We do know that how an organization comes about making employment and pay decisions are going to be vital to your success in an audit. All contractors would be required to submit data by employee level compensation for all employees (including but not limited to full-time, part-time, contract, per diem or day labor, temporary) as of the most recent February 1st date. This one requirement changes the typical snapshot we normally use for AAP compilation and requires that we have a system in place that can accurately collect and analyze that data in a more consistent and thorough process.

In the proposed scheduling letter, contractors are going to be required to provide more demographic information for applicants, hires, promotions and terminations. Specifically, OFCCP wants data for the entire pool of candidates by certain sub-minority groups, by job group as well as job title.

OFCCP believes this change will provide more accurate data to allow it to identify discrimination indicators. This highlights the need to ensure that ALL employee decisions are well documented in a concise and objective manner. So a review of data collection practices as well as the documentation regarding decisions affecting employment actions is necessary to ensure information is collected in a clear and concise manner that supports decisions in a quantifiable manner.

Therefore, we must codify all compensation information including base salary, wage rate and hours worked. Other compensation or adjustments to salaries such as bonuses, incentives, commissions, merit increases, locality pay or overtime should also be identified separately for each employee.
It is also important to be prepared to do the following at the investigator’s request:
• Describe application process, not just in detail, but quantitatively.
• Describe your application recordkeeping system.
• Describe retrieval system for applicants to be reconsidered if no job can be offered at the time of application.
• Provide copies of written job descriptions for all positions.
• Discuss and provide evidence of job description review system.
• Describe the selection process, including the identification of all recruiting sources.
• Identify methods used for external job recruitment and describe how they are evaluated.
• Provide explanation for failure to attract representative numbers of applicants, if applicable. Be sure you are able to quantify your assumptions at the very least.
• Confirm listing with applicable state agency or agencies.

All applicants should be reviewed according to Affirmative Action guidelines. Information that needs to be included for applicants are: Number of persons applied; how many of those met the minimum qualifications? What is the breakdown by race and gender who met the minimum qualifications? Who are the top three candidates by name, education or employment, gender and race?

According to the agency, “perhaps the most significant substantive changes in the proposed veteran rules address the scope of the contractor’s recruitment efforts and the dissemination of its affirmative action policies.”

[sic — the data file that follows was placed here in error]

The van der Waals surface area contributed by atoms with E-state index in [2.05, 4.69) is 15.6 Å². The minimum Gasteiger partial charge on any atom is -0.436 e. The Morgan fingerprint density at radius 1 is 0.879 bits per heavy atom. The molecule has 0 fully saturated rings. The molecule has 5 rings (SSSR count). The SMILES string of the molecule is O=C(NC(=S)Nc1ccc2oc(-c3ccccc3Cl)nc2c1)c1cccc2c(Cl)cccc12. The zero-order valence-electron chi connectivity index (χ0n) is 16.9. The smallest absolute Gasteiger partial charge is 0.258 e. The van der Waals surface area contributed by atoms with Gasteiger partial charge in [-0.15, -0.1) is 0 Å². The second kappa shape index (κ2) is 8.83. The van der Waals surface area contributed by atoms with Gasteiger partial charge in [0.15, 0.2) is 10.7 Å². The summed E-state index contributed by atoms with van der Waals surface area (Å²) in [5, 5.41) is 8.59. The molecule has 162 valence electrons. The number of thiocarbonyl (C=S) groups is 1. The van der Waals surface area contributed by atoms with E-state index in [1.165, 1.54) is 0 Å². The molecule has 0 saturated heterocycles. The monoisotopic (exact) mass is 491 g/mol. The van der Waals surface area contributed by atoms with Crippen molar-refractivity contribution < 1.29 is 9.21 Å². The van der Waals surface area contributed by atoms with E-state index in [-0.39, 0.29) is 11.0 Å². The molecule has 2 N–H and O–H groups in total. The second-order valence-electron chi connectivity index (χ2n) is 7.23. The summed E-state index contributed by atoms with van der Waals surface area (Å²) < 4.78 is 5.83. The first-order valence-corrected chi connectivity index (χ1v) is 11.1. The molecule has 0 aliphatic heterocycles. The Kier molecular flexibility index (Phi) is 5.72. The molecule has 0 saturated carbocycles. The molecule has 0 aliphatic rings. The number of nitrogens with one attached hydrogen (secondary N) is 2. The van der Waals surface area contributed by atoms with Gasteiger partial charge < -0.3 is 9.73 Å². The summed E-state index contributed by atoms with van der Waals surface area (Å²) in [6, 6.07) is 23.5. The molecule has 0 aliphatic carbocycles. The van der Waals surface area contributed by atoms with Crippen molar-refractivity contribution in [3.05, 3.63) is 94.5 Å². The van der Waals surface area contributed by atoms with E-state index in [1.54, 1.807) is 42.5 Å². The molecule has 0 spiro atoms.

For example, the current Veterans proposal would require a contractor to engage in a minimum number of outreach and recruitment efforts, and quantify the success of such outreach efforts. As a part of this effort at quantifying good faith efforts, the contractor would be required to enter into linkage agreements and establish ongoing relationships with the Local Veterans’ Employment Representative in the local employment service office nearest the contractor’s establishment and at least one of several other listed organizations and agencies for purposes of recruitment and developing training opportunities.

In addition, the contractor would be required to consult the Employer Resources section of the National Resource Directory, an online database. The proposed rule would require the contractor, on an annual basis, to review the outreach and recruitment efforts it has undertaken over the previous twelve months and evaluate their effectiveness in identifying and recruiting qualified protected veterans, and document its review.

Something quite simple to review would be the EEO content used in job postings. You want to be sure it includes an enhanced EEO statement such as “We are an equal opportunity/affirmative action employer. Applications from women, minority persons, handicapped persons and special disabled or Vietnam era veterans are especially welcome.”

Review the avenues employees have for lodging a concern or complain. Any employee, who believes that he or she has been the victim of discrimination, should have the ability to report this problem to management within 24 hours of the alleged event.

Did you know that to not do an effective and efficient investigation is a violation of OSHA. So make sure that there is a verifiable mechanism in place to investigate all complaints in a timely and confidential manner. When the investigation discloses a violation of this policy, you also need to be able to verify and validate that appropriate disciplinary action was taken.

Of utmost importance would be to ensure that supervisors are properly informed about key employment-related laws, how they apply to the workplace, and their specific responsibilities for communicating and implementing the associated workplace practices. It is advisable that a comprehensive “how to” manual be developed that is coordinated with the organization’s employee handbook.

Another key area of consideration for review is the documentation habits employed by your managers and supervisors. OFCCP is also seeking to review documentation and policies related to compensation practices of the contractor particularly those that explain the factors and reasoning used to determine compensation. This means that pay decisions based on performance and merit reviews will play a key part in how OFCCP determines a potential for discriminatory activity. So make sure your process for performance and merit reviews are sound and that the justification for the decisions is written in an objective manner.